This article is the second in a series discussing zero trust for the Defense Industrial Base (DIB).
With a clear understanding of what zero trust is — especially through the DoD perspective — the next logical question is why to implement it. This article explores the “why” of zero trust, including external drivers — such as widespread adoption by the U.S. government and DoD — and internal ones, such as the potential benefits it offers to an organization.
The Evolution of Zero Trust
Zero trust is a security model designed to address the main shortcomings of traditional, perimeter-focused security models. Under these models, people, devices, software, etc. were either trusted insiders or untrusted outsiders. However, recent evolutions, such as the growth of the cloud and remote work, have made perimeters increasingly irrelevant.
Zero trust has made its way onto the scene over nearly two decades. Some key milestones include:
- Pre-2004: Zero Trust concept utilized by the US Intelligence Community to enable secure communications over untrusted telecom infrastructure
- 2004: The term “deperimeterization” is coined by Paul Simmonds in a 2004 presentation to the Jerico Forum.
- 2010: John Kindervag of Forrester Research – first public use of the term “zero trust”.
- 2018: Forrester defines the seven core pillars of zero trust, and NIST SP 800-207 describes the primary features of a zero trust architecture.
- 2019: Gartner defines the terms zero trust network access (ZTNA) and secure access service edge (SASE), both of which are core elements of a zero trust security architecture
- 2021: The U.S. government fully embraces zero trust via an Executive Order and publications by the Office of Management and Budget (OMB) and Cybersecurity and Information Security Agency (CISA) outlining zero trust strategies and reference architectures.
- 2022: The OMB gives federal agencies until the end of FY 2024 to achieve five key zero-trust goals.
Benefits of a Zero Trust Framework
The adoption of zero-trust principles by U.S. federal agencies and the DoD provides ample incentive for federal contractors to do the same. However, organizations can also derive numerous personal benefits from adopting zero trust, including:
- Improved Security: Zero trust eliminates the implicit trust in insiders that exists in perimeter-focused strategies. By individually evaluating every access request, zero trust makes it easier to detect, respond to, and contain suspicious or malicious actions.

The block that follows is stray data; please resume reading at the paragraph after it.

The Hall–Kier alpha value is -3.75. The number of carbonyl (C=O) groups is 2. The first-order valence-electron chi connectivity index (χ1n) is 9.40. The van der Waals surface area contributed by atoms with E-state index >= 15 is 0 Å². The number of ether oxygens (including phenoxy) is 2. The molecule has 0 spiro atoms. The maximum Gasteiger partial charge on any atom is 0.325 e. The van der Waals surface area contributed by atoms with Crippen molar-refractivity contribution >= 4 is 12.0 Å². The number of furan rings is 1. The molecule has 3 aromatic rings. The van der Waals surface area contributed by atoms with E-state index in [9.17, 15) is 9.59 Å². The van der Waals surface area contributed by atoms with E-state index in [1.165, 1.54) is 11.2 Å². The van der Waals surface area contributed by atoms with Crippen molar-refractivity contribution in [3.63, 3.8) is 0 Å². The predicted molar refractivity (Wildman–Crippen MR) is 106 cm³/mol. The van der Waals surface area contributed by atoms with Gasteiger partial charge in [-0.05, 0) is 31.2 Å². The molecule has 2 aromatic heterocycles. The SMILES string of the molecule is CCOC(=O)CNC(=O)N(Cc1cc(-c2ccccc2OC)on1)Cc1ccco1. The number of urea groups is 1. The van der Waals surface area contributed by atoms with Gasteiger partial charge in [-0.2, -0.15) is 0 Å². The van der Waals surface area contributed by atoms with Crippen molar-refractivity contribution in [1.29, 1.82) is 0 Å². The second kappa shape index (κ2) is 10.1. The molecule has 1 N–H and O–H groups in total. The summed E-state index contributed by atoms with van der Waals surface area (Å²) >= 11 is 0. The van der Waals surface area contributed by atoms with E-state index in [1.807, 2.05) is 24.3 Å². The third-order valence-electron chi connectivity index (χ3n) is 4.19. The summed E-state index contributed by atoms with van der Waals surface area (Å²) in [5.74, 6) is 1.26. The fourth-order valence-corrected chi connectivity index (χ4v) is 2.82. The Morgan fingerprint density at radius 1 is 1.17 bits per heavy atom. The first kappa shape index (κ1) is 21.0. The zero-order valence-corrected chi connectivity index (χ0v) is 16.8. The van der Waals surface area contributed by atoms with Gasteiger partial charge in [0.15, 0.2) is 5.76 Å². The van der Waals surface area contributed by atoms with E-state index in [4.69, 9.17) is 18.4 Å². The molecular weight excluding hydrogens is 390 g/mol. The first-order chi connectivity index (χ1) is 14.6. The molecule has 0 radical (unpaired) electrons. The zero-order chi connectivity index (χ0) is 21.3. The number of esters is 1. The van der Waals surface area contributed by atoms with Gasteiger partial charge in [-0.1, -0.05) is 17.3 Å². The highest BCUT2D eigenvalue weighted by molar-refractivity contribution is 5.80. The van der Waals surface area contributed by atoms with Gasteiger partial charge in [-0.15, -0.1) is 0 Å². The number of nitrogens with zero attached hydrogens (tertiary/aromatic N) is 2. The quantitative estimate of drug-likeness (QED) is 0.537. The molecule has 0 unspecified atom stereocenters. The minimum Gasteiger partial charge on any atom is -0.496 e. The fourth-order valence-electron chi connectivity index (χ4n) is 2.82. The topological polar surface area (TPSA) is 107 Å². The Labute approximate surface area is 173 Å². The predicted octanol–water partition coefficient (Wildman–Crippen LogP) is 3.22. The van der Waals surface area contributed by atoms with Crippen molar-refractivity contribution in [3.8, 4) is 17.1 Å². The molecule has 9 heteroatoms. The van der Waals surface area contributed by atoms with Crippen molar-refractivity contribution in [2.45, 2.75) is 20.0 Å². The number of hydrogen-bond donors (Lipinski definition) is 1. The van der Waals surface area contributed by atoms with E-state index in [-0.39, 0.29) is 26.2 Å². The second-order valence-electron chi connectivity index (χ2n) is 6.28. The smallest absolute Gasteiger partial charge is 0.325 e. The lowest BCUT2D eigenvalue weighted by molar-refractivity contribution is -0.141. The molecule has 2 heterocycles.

- Increased Visibility: Under a zero trust security model, every access request is evaluated and authenticated. This provides deep visibility into how an organization’s IT assets are being used.
- Consistent Enforcement: Traditional, perimeter-focused security strategies approach security from a perspective centered on the corporate network. Zero trust implements consistent security and access controls across the corporate network.
- Data Protection: Zero trust individually authenticates each request for access to corporate resources. This makes it more difficult for an attacker to access and exfiltrate sensitive information from corporate systems.
- Third-Party Risk Management (TPRM): Third-party software, contractors, vendors, etc. may be used by an attacker to access an organization’s systems. A zero-trust security strategy manages the access granted to these third parties, reducing the potential impacts if they are compromised by an attacker.
- Regulatory Compliance: Zero trust is increasingly required by various regulations and contracts. Implementing zero trust will soon be essential to an organization’s compliance strategy.
Getting Started with Zero Trust
Zero trust has clearly emerged as the future of cybersecurity strategies for both the private and public sectors. Nearly all companies have acknowledged the importance of zero trust to their security and are making moves towards implementing it in the near future. For the defense industry, compliance with zero trust principles may soon be mandatory to continue working with the DoD.
Zero Trust at the Edge
With contributions from Secure Communications Expert, Junaid Islam, Board Member and CTO of XQ.
Mobile edge computing is extremely valuable in helping implement a Zero Trust Architecture. The term “edge” encompasses remote areas where networks may be unreliable and unsecure, yet critical data must still be collected in these areas to inform operations of potential threats, environmental changes, etc.
Since this data is obtained through networked sensors and imaging systems; being able to implement Zero Trust Data at the edge ensures that cyber attackers have little chance to either copy it (data exfiltration) or alter it (data corruption). In other words, implementing Zero Trust Data is key to ensuring Mission Critical systems are safe even when operating in hostile environments.
Performance Defense’s EDGE 5G-X is a certifiable, small form factor heterogeneous communications device that is secured with highest security standards including hardware-based root of trust. These cyber secure components is what sets the EDGE 5G-X a part and makes it a trusted mission-critical solution within the zero trust environment at the edge. The EDGE 5G-X platform in combination with Zero Trust Data software from XQ Message enables public sector customers to implement mission critical applications with improved reliability and performance compared to centrally hosted architectures. To learn more about the EDGE 5G-X, click here.
This article is the second installment in a three-part series discussing zero trust and the defense sector. The final piece in this series will focus on the “how” of implementing zero trust in your organization. To read what you missed, see below: